Exclusive Interview with “Hell’s Kitty” Nicholas Tana & Denise Acosta

In Devil’s Kitty (released in March via Wild Eye Releasing), Nick (Nicholas Tana), a Hollywood screenwriter, discovers his cat has become murderously possessed, and will stop at nothing to rid him of any women in his life. As his life unravels out of control, Nick must find a way to have his kitty exorcised of the demonic spirit haunting her and creating a body count.

With characters named after classic horror movie characters (Jones plays Father Damien, Berryman is Detective Pluto, Nina Kate is Dr. Laurie Strodes, Barbeau is Mrs. Carrie), and a tone reminiscent of some of the ‘80s greatest horror-comedies, Hell’s Kitty is undoubtedly the horror hiss of March!

-PH: Nicholas Tana (writer/director/star) and Denise Acosta (producer) talk up the next cult classic.

-Nicholas: I love the ability to scare people, but in a safe way. In horror, the viewer can face fears, but know it’s not necessarily real. It’s like practice for death and all things bad. Horror movies have the excitement of being on a roller coaster without the painful consequences. There’s a mystery to it, as with all of life, I suppose. However, in the end, you get to survive, unless you die of a heart attack.

-Denise: I love the excitement and mystery of it. You never know what you’re going to get with a good horror movie. I also have a morbid fascination with getting to know the characters and then watching them try to survive.

-PH: How did you both get involved in the film. I assume it started with you Nicholas, since this movie is based on your own experience with your feline?

-Nicholas: Denise moved in as a roommate to study at the Los Angeles Film School after leaving her job in television news. As a roomie, she got a kick out of watching me try to date people with a cat that was very possessive. Denise knew better, and kept a safe distance, so as not to alarm my cat when walking around the apartment. Other roommates would come and go, unable to handle it. It made Denise laugh, however, to see how Angel (my cat), would act when people I was dating came to visit, and got a little too close to me or my cat. From growling (yes, cats growl, too) to overtly attacking them, Angel would show her displeasure in a variety of comic, even horrific ways. As a number of my dates speculated that my cat was indeed possessed, I decided to write about it. Denise and I agreed to collaborate on making it our next project.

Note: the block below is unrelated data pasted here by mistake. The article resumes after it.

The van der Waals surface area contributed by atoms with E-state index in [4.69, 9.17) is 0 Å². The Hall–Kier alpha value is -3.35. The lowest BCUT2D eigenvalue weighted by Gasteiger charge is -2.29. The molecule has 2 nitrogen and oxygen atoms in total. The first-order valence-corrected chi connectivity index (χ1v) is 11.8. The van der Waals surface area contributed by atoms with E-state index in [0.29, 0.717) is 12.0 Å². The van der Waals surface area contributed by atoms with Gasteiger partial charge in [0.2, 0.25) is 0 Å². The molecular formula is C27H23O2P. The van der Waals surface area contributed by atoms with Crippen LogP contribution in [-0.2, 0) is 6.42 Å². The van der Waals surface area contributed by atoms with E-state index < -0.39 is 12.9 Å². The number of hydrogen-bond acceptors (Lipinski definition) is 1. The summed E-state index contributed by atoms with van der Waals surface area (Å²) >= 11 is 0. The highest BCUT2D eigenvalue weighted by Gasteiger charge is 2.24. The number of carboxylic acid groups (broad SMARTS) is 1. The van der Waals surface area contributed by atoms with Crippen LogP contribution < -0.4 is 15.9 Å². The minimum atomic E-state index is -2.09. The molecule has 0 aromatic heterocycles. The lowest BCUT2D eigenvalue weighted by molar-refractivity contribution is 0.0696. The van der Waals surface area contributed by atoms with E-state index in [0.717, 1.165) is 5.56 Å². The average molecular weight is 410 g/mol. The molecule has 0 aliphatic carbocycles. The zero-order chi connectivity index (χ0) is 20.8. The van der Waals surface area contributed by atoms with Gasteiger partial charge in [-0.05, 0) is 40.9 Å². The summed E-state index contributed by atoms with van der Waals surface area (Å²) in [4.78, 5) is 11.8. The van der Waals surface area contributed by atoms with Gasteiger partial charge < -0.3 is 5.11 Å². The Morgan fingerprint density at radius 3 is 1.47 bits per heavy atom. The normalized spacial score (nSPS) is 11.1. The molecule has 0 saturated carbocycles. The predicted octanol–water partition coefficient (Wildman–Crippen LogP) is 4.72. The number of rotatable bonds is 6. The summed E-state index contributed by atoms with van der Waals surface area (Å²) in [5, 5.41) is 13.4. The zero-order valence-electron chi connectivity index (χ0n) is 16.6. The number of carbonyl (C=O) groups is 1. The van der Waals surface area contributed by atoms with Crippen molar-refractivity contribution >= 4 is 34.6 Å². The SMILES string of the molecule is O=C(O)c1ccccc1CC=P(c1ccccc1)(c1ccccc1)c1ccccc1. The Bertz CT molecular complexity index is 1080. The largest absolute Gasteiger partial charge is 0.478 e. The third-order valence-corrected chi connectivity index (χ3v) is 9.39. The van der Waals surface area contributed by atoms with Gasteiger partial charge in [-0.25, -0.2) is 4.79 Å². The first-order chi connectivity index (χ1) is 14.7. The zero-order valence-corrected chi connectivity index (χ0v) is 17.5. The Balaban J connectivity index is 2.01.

-Denise: I remember one of our other roommates put Angel on video, and submitted it to the reality show, My Cat From Hell. The producers totally wanted Angel on for an episode. But when we told them that we wanted to promote our own show idea while on air, they decided it was conflict of interest. So, we declined their offer. They even called us back a year later, but at that point we were nearly completed with filming, and our roommate, who had sent in the video of Angel tormenting her to the reality producers, had long disappeared. Don’t get me wrong, she’s alive (I think), and living somewhere in NY. She just couldn’t take living with Angel always at her heels, literally.

-PH: Nick, do you remember where you were when you came up with the idea?…

-Nicholas: It was shortly after my date with Lisa. The actress who plays Lisa, is actually named Lisa, and was in fact, someone I had dated a bit. We basically reenacted one of our first dates in one of the early scenes of the film, but took poetic license by adding more blood.

-PH: And what has been exaggerated for the big screen?